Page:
Clearly then, organisational defences, from all kinds of threats, need to be multi-layered. To successfully deal with DDoS attacks, businesses need specialised defences at the network perimeters to proactively protect their networks from attacks and at the same time, cloud-based DDoS protection that can be called upon when an attack saturates the connectivity.
This layered approach is also needed when organisations try and protect themselves from compromise via malware or insider misuse. Organisations can have firewalls, IDS and antivirus systems in place but these aren’t always enough. With modern network and service architectures and the increasing prevalence of obfuscation techniques available to malware, businesses now need to monitor “inside” their network perimeters, as well as “at” the perimeter, to detect suspicious and malicious activities or compromised devices on their networks.
When thinking about enterprise security, it’s important to remember that additional layers of security need not be more complex to operate or deploy. If the right solutions are selected, with the right workflows, then organisations can actually help their operational security teams to become more efficient and effective. This helps IT pros to protect the organisation against the growing number of cyber threats out there. Thinking proactively about security and combining different layers of defences will ultimately help companies keep the front foot in the cyber war over customer data.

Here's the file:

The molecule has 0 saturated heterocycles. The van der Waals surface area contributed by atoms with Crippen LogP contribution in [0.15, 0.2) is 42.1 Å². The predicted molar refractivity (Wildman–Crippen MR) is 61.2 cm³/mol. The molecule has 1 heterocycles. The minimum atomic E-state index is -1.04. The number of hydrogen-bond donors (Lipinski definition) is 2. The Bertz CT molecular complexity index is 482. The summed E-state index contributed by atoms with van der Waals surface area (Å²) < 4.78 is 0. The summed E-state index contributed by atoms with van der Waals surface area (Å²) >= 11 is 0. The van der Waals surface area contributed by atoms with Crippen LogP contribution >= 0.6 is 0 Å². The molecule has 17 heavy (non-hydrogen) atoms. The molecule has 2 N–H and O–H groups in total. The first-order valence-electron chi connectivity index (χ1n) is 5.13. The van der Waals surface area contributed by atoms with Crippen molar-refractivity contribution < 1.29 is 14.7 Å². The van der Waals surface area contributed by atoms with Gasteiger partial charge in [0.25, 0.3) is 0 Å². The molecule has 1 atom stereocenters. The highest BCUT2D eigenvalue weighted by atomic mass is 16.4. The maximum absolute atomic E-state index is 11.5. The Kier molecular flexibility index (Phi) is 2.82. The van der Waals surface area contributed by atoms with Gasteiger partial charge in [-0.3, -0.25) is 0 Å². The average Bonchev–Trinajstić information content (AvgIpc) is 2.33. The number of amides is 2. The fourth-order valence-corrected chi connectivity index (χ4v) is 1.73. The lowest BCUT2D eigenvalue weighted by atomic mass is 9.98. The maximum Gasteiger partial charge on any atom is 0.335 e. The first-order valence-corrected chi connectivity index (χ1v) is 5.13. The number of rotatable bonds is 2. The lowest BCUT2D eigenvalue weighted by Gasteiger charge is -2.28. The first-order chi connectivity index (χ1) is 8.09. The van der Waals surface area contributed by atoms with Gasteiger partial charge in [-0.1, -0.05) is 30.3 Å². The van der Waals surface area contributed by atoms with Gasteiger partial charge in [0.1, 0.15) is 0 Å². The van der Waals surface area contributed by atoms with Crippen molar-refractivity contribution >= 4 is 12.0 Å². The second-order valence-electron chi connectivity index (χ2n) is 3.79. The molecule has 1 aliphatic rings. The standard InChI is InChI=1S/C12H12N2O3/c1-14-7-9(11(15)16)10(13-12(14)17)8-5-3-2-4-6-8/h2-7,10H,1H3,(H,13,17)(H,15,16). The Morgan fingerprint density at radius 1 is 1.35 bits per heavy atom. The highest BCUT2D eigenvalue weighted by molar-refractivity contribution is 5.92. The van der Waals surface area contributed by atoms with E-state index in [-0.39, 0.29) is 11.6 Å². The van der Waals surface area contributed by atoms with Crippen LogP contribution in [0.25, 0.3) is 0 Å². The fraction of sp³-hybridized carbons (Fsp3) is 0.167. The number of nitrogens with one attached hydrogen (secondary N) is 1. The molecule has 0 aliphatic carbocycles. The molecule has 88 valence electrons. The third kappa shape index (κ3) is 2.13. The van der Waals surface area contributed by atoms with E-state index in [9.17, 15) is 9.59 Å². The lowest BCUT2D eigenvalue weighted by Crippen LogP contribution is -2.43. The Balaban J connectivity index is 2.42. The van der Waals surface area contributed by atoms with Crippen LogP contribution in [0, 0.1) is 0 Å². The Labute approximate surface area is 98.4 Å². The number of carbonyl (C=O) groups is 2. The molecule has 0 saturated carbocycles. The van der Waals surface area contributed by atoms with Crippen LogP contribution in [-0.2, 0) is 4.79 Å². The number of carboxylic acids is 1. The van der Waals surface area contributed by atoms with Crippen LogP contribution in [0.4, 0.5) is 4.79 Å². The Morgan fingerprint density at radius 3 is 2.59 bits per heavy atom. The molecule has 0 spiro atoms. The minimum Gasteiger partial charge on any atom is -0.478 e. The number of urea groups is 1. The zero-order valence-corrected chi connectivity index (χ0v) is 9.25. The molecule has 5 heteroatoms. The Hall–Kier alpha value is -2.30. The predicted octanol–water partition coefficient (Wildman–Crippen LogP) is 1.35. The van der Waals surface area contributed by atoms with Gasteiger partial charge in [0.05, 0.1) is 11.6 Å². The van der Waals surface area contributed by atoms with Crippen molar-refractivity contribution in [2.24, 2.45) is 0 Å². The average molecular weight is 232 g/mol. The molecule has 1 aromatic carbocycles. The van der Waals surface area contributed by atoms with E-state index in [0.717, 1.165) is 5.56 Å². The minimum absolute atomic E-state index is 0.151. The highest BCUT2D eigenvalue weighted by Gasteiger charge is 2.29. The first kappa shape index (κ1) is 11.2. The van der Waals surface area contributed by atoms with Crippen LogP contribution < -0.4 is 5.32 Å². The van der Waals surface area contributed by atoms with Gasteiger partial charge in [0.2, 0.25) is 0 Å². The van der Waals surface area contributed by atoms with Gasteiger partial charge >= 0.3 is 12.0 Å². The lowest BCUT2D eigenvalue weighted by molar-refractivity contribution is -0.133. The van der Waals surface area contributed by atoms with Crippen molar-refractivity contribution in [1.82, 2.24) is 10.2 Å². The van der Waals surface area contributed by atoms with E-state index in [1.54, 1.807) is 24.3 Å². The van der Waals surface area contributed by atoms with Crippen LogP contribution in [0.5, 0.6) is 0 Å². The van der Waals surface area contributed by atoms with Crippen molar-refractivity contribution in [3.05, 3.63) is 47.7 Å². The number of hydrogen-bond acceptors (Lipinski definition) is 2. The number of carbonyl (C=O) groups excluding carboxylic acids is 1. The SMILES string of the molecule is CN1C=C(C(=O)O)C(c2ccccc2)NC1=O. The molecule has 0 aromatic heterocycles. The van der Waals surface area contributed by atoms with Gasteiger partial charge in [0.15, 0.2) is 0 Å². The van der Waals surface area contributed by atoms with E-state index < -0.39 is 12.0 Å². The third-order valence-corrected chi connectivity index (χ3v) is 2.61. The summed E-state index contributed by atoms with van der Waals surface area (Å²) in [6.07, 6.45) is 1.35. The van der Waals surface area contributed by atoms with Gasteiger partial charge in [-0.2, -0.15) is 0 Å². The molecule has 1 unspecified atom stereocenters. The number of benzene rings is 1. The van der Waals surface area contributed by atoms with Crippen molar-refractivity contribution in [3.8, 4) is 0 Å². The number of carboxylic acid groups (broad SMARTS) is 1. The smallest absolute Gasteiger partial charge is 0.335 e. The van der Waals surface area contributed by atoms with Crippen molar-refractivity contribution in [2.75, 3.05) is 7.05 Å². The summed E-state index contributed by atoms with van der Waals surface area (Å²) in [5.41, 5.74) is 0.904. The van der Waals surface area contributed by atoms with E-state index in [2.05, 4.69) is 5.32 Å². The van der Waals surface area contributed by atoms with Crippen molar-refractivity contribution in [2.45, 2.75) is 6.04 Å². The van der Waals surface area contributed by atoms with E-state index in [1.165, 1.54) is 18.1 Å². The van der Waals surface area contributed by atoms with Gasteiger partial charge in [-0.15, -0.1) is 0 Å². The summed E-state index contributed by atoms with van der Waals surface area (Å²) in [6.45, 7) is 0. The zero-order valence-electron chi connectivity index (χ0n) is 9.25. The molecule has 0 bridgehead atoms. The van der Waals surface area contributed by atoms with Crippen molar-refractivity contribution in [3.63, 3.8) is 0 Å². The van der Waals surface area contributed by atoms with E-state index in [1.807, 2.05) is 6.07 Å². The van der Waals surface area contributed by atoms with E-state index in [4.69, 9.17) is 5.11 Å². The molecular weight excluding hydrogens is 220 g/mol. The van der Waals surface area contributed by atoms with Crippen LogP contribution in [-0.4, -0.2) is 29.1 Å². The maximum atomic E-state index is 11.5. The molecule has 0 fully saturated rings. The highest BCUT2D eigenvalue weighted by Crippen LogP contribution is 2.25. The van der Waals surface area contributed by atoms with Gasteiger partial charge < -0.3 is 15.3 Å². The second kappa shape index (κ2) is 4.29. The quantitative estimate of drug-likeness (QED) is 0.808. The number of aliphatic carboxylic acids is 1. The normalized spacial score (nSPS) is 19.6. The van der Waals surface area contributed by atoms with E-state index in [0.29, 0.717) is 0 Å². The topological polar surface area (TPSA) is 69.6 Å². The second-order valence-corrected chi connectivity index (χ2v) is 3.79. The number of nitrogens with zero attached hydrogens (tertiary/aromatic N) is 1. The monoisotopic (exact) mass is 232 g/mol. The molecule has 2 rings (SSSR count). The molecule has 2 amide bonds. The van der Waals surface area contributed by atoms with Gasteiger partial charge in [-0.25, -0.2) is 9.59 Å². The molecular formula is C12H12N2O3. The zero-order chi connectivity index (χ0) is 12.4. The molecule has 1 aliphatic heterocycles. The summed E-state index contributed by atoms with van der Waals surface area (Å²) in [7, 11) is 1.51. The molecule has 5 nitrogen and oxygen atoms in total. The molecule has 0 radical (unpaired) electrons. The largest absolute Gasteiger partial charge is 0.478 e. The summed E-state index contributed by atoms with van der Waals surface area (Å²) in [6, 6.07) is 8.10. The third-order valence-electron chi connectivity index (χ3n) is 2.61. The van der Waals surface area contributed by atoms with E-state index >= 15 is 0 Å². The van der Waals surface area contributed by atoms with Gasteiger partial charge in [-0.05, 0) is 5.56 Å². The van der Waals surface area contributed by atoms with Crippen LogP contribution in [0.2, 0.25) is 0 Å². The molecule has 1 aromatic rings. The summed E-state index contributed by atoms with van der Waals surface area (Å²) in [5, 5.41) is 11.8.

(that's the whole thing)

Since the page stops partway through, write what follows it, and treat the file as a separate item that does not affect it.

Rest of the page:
* Bryan Hamman, territory manager for sub-Saharan Africa at Arbor Networks
Rain, Telkom Mobile, lead in affordable data
A new report by the telecoms regulator in South Africa reveal the true consumer champions in mobile data costs
The latest bi-annual tariff analysis report produced by the Independent Communications Authority of South Africa (ICASA) reveals that Telkom Mobile data costs for bundles are two-thirds lower than those of Vodacom and MTN. On the other hand, Rain is half the price again of Telkom.
The report focuses on the 163 tariff notifications lodged with ICASA during the period 1 July 2018 to 31 December 2018.
“It seeks to ensure that there is retail price transparency within the electronic communications sector, the purpose of which is to enable consumers to make an informed choice, in terms of tariff plan preferences and/or preferred service providers based on their different offerings,” said Icasa.
ICASA says it observed the competitiveness between licensees in terms of the number of promotions that were on offer in the market, with 31 promotions launched during the period.